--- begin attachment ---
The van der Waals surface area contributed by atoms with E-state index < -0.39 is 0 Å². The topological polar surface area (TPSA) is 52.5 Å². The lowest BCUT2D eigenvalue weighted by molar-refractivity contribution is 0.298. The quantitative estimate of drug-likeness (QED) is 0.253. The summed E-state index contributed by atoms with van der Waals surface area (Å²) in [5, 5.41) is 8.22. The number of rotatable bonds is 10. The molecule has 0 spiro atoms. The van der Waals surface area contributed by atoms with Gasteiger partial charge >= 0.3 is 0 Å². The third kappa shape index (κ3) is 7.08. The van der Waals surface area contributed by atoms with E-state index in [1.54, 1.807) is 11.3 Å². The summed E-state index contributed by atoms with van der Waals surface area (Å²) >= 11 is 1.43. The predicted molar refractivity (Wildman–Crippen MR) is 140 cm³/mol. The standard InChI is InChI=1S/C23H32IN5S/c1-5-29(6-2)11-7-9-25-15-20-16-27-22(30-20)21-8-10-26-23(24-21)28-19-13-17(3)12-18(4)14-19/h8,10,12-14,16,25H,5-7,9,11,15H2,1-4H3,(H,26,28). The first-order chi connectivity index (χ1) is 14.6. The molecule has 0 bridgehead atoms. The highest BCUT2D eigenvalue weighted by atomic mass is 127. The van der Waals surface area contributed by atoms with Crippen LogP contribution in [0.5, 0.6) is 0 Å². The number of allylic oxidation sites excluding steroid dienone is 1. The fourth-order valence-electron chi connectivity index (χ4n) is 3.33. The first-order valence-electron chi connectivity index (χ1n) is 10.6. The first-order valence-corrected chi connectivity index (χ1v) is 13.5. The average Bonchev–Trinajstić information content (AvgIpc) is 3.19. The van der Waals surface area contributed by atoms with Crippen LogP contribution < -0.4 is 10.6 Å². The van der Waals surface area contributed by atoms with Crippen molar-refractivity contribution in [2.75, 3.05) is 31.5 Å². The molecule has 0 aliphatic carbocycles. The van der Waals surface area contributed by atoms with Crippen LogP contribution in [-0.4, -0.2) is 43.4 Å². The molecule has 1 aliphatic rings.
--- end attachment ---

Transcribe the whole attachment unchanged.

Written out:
The van der Waals surface area contributed by atoms with E-state index < -0.39 is 0 Å². The topological polar surface area (TPSA) is 52.5 Å². The lowest BCUT2D eigenvalue weighted by molar-refractivity contribution is 0.298. The quantitative estimate of drug-likeness (QED) is 0.253. The summed E-state index contributed by atoms with van der Waals surface area (Å²) in [5, 5.41) is 8.22. The number of rotatable bonds is 10. The molecule has 0 spiro atoms. The van der Waals surface area contributed by atoms with Gasteiger partial charge >= 0.3 is 0 Å². The third kappa shape index (κ3) is 7.08. The van der Waals surface area contributed by atoms with E-state index in [1.54, 1.807) is 11.3 Å². The summed E-state index contributed by atoms with van der Waals surface area (Å²) >= 11 is 1.43. The predicted molar refractivity (Wildman–Crippen MR) is 140 cm³/mol. The standard InChI is InChI=1S/C23H32IN5S/c1-5-29(6-2)11-7-9-25-15-20-16-27-22(30-20)21-8-10-26-23(24-21)28-19-13-17(3)12-18(4)14-19/h8,10,12-14,16,25H,5-7,9,11,15H2,1-4H3,(H,26,28). The first-order chi connectivity index (χ1) is 14.6. The molecule has 0 bridgehead atoms. The highest BCUT2D eigenvalue weighted by atomic mass is 127. The van der Waals surface area contributed by atoms with Crippen LogP contribution in [0.5, 0.6) is 0 Å². The number of allylic oxidation sites excluding steroid dienone is 1. The fourth-order valence-electron chi connectivity index (χ4n) is 3.33. The first-order valence-electron chi connectivity index (χ1n) is 10.6. The first-order valence-corrected chi connectivity index (χ1v) is 13.5. The average Bonchev–Trinajstić information content (AvgIpc) is 3.19. The van der Waals surface area contributed by atoms with Crippen LogP contribution < -0.4 is 10.6 Å². The van der Waals surface area contributed by atoms with Crippen molar-refractivity contribution in [2.75, 3.05) is 31.5 Å². The molecule has 0 aliphatic carbocycles. The van der Waals surface area contributed by atoms with Crippen LogP contribution in [-0.4, -0.2) is 43.4 Å². The molecule has 1 aliphatic rings.